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Evaluation of the local population of Eretmocerus mundus (Hymenoptera: Aphelinidae) for biological control of Bemisia tabaci biotype B (Hemiptera: Aleyrodidae) in greenhouse peppers in Argentina

López, Silvia Noemí, Andorno, Andrea V.
Biological control 2009 v.50 no.3 pp. 317-323
Bemisia tabaci, sweet peppers, insect pests, parasitoids, Capsicum annuum, biological control agents, greenhouse experimentation, plant pests, Eretmocerus mundus, nymphs, natural enemies, population dynamics, imagos, biological control, Argentina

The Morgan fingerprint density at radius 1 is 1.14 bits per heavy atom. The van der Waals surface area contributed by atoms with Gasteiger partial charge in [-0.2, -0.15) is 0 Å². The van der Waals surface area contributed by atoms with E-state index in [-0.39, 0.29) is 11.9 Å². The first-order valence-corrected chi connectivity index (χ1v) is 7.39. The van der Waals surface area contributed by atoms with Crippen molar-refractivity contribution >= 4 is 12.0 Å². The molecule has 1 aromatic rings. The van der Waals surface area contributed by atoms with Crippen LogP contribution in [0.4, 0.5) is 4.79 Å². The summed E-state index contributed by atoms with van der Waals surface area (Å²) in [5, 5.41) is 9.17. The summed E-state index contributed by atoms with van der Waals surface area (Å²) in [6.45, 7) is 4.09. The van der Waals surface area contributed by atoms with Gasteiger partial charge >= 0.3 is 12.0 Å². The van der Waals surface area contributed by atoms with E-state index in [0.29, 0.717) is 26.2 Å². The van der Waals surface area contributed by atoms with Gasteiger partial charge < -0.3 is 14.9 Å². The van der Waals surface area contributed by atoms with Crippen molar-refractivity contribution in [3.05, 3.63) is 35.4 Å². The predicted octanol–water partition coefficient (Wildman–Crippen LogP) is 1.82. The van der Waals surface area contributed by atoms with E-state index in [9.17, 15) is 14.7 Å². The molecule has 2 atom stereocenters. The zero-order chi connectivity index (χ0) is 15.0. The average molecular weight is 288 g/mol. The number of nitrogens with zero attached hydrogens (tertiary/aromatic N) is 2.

Bemisia tabaci biotype B is a key pest in pepper crops in Argentina. The parasitoid Eretmocerus mundus is frequently found parasitizing this whitefly in greenhouses without pesticide applications. The present studies were carried out with the objective of evaluating control obtained with different rate and number of parasitoid releases under experimental conditions. Release rate: cages with pepper pots were positioned in an experimental greenhouse and randomly assigned to the release rate treatments (0, 1 and 3 pairs of E. mundus/plant/week with a total of three introductions). Number of releases: similar cages were assigned to the number of parasitoid introduction treatments (0, 1, 2 and 3) with the best release rate obtained in the previous trial. In both assays whitefly (adults and nymphs) and parasitoid (parasitized nymphs) population sizes in each cage were monitored weekly for a period of 10 weeks. Results suggested that the introduction of 2 E. mundus/plant/week was enough to suppress host population compared to control treatment (peaks of 7.75 adults and 58.75 nymphs/cage and 643.75 adults and 1598 nymphs/cage, respectively) (p < 0.05), with 85% of parasitism. E. mundus had to be introduced three times to achieve the best pest control (peaks of 1.17 adults and 20.33 nymphs/cage vs. 55.67 adults and 75 nymphs/cage in control treatment) with 84% of parasitism (p < 0.05). These results were then validated in a pepper crop under experimental greenhouse conditions. Whitefly population was lower in those greenhouses where E. mundus was released compared to control greenhouses (0.15 adults and 0.71 nymphs/4 leaves and 0.73 adults and 1.64 nymphs/4 leaves, respectively), with a peak of 54% of parasitism (p < 0.05). We concluded that good suppression of B. tabaci could be achieved using E. mundus under spring conditions in Argentina.